But the linked flickr ESA marswebcam photos are absolutely not much help.

Such terribly low resolution, blurry photos that they might appear to be a deliberate attempt to hinder rather than help work out what's going on. SURELY, better photos are available somewhere? These cannot be originals, can they?

Anyway, I'm gonna say it's not so simple as claimed. Why don't these ribbon clouds show up elsewhere, around the two higher Mars mons, for example?

I imagine these's something on the top of Arsia Mons (like, volcanic ash or similar) that is precipitating / catalysing this process.

Nah, Of course, the mons is really a disguised Martian nuclear power plant, and this is condensing steam from the (single) cooling tower. I suppose that fits better than a volcanic eruption, at least.

Two Percent said...

P.S. Brandenburg ain't so bad!

At least, unlike most of the other 'stars' here, he has some real, serious qualifications. That alone might justify listening?

Two Percent said...

Actually, expat, damn right interesting.

Had a bit more of a look. The plume appears to originate from the base of the mons.

I don't buy the ice clouds theory at all, now. If it was from the top, like a vapour trail from a wingtip vortex, maybe, but I don't see how this is ice clouds.

Anyone got any links to better photos of that mons that we can look at?

expat said...

There are a couple more images at the c|net link, but they aren't notably better. I agree the source of the plume is at the base.

OneBigMonkey said...

It is a regular climate feature on Mars. Here's an image taken by India in 2015 that shows exactly the same thing. You can see that the shadow of the cloud where it starts that it is obviously at altitude.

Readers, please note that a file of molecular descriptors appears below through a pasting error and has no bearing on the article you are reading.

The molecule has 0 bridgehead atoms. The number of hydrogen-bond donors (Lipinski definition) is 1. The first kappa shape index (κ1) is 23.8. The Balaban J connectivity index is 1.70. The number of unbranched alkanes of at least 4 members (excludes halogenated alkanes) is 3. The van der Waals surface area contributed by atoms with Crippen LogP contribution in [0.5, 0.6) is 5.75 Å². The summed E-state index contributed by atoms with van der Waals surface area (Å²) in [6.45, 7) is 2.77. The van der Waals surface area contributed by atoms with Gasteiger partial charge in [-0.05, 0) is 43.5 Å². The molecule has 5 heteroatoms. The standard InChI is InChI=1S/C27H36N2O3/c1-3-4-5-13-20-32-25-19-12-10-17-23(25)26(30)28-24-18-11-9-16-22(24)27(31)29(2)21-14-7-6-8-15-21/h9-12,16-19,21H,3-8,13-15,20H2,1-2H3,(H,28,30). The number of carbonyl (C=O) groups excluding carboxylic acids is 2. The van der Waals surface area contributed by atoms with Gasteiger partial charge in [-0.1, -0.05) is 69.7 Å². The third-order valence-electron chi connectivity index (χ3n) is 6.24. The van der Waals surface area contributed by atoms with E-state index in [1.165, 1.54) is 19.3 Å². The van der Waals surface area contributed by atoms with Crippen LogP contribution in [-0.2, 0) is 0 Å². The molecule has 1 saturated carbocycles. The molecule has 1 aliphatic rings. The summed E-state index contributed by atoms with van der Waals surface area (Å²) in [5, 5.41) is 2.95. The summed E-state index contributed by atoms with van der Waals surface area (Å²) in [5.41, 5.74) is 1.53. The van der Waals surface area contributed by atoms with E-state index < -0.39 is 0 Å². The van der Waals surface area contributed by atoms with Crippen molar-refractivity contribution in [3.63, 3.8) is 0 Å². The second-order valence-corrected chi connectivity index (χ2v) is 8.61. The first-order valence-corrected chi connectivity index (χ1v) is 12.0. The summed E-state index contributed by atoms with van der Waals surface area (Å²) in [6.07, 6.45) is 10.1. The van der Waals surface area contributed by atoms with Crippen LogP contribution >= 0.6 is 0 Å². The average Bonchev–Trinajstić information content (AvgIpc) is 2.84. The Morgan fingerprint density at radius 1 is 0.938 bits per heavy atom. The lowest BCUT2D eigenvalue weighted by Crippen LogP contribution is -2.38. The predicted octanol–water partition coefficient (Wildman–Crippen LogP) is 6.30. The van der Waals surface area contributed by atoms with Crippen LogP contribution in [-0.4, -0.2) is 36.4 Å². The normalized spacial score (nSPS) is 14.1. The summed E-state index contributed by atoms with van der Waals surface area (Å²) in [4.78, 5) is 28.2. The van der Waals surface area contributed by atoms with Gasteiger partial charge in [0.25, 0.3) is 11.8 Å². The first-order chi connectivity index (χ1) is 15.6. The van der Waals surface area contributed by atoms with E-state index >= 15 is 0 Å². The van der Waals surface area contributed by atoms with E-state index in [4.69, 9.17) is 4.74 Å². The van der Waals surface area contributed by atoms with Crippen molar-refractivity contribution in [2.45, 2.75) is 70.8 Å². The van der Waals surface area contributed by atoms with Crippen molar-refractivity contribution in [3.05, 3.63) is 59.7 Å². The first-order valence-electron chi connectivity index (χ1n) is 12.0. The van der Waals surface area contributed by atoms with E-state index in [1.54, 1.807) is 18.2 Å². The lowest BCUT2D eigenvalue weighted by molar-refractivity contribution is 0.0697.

It's caused by the exactly the same geographic factors that produce the same sort of clouds on Earth.

Conspiracy nuts have been whining that NASA are hiding it when there isn't anything to hide.NASA's own images do show the cloud but the time of day they are taken makes it less obvious.

Two Percent said...

Thanks expat.

I did see those, I think, and I agree...

However, a bit more looking.

The plume casts a shadow. In some cases (over-exposed?) the plume appears black, but I think that's just because the plume is washed out, and we're seeing the shadow only.

Anyway, in one or two images, it's possible to discern apparent height, by comparing shadow against plume. The plume appears to me to start at or near the ground, and rise quickly to a certain height, then travel more or less horizontally, presumably on the high-altitude winds.

Maybe there is some small amount of residual geothermal heat just there, and maybe a small lake... Or mud pools, or something similar. Or a crashed mothership, with a still-smoking nuclear reactor. Ooops. Didn't see that 58,000 foot high mountain just there... Dang.

That's pretty interesting too. Twice the height of Everest. A gigantic, stand-alone volcano. On a planet <11% the mass of Earth. Hmmm.

Mars certainly is an intriguing planet.

Wikipedia has some awesome images of the mons, but I see no sign of motherships or mudpools. Fascinating.

Ahhh! It must be here:

[ https://en.wikipedia.org/wiki/Arsia_Mons#/media/File:Mars;_Arsia_Mons_cave_entrance_-MRO.jpg ]

WTH? The edges of that hole are very sharp. Must have been a blowout! The Fukushima reactor had a containment blowout too...